*Dear elephant reader: if you’re single & looking for mindful dating or conscious love, try out our lovely partner, MeetMindful.
A reader writes: I wish to have love in my life—and yes, I know it is close in terms of time. I just have to be ready to receive it. But I am too impatient to get it. So much so, that sometimes I start doubting that I’ll ever get it.
How can I lower my guard and be open to life? I think impatience is obstructing my way. Can you suggest any ways to cultivate patience?
Your question is brilliant.
And your doubt is very discerning: the more impatiently you strive for love, the less likely it is that love will come into your life—harmoniously.
You can have love. You can have wealth. You can have virtually anything—at least for a short period of time. Most of us have. But few have sustained that love. And among those who have sustained it, fewer still have done so harmoniously.
The question is: how can you bring forth and sustain what you most deeply want harmoniously?
It’s not really a question of time.
Love is close—but not in terms of time. Wisdom is close. Creativity is close. Every sacred quality is truly close. But close in consciousness not in terms of clock time. You can live for decades and still never cross the chasm that separates you from what your soul longs for—many do. You’ve seen them.
Just living through time—if that living isn’t done with mindfulness, openness and willingness—won’t bring you across the chasm that separates you from your heart’s dream.
The chasm is crossed by a shift in consciousness.
To make this shift, you need to understand what creates and maintains the chasm.
The chasm is maintained and given life by “emotionality.” Emotions such as impatience, guilt and shame—when you identify with them—create the chasm, and keep you from experiencing the fulfillment you seek.
Emotionality keeps you on one side of the chasm.
It keeps you seeking and longing for love, rather than opening to and discovering that love is ever-present. The chasm is self-created and thus can be self-un-created. Un-creating the chasm is the shift in consciousness that re-unites what was never separated to begin with.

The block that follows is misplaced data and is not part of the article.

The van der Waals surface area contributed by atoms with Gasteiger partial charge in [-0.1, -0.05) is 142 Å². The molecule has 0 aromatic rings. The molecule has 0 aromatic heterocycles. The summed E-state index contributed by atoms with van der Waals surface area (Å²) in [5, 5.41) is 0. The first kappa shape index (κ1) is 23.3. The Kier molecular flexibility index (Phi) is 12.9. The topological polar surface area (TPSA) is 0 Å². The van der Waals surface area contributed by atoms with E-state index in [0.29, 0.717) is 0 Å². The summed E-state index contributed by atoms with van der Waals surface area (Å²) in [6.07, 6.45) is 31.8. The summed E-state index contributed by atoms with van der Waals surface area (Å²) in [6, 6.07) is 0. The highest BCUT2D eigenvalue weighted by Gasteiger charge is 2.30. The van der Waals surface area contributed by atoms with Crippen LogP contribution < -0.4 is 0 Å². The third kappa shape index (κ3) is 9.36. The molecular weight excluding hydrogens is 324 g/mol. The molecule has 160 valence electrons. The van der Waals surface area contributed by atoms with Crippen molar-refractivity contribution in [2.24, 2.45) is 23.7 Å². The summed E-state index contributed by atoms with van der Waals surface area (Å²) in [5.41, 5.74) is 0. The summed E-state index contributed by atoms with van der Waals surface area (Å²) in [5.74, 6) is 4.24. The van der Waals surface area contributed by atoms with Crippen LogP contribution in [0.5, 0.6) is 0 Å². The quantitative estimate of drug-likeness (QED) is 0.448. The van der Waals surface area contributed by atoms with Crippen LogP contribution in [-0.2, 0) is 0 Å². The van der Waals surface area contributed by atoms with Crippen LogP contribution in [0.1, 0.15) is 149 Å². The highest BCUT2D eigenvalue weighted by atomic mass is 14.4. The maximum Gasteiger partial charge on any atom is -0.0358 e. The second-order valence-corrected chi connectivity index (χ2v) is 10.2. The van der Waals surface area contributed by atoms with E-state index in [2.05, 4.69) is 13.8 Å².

How do you cross the chasm that is created by emotionality?
Here’s the paradox of spiritual practice—you cross the chasm of emotionality, not so much by focusing on love, but by loving the emotionality. (Read that sentence again.)
So, what does this mean? It means infusing the emotional pattern (impatience, guilt, shame) with loving awareness.
Here’s one way: Start by recognizing and naming the emotional pattern that creates the chasm (separation from what you long for). Let’s use impatience for this example.
1. Consciously realize, even say out loud:
I am not impatient. I am aware of impatience.
I am aware of how impatience arises as thoughts—without believing in those thoughts.
I am aware of how impatience arises as images—without being lost in those images.
I am aware of how impatience arises as inner voices—without being caught up in what they say.
I am aware of how impatience arises as body sensations—without being overwhelmed.
2. Now let go of thoughts, images and voices—turn towards the body sensations.
Turn towards the place in your body where the impatience arises, and infuse that place with loving awareness.
Be gentle. Don’t seek to change the impatience. Don’t try to make it go away. Just be with it and bathe it with loving awareness.
3. If attention wanders, return to the breath and the feeling of loving awareness.
The mind may wonder if this meditation is “working”—notice the movement of the mind, and return to the breath. Breathe the feeling state of loving awareness into that place in the body where impatience makes its home.
4. Allow the feeling of loving awareness to spread throughout the body.
Follow the natural rhythm of the breath. Feel the movement of the breath through the whole body. Open and discover how loving awareness permeates every cell of the body and every petal of the mind.
What are you aware of now?
Love & Shanti,
Author: Eric Klein
Editor: Yoli Ramazzina
Images: Pixabay/RyanMcGuire; original illustration by the author.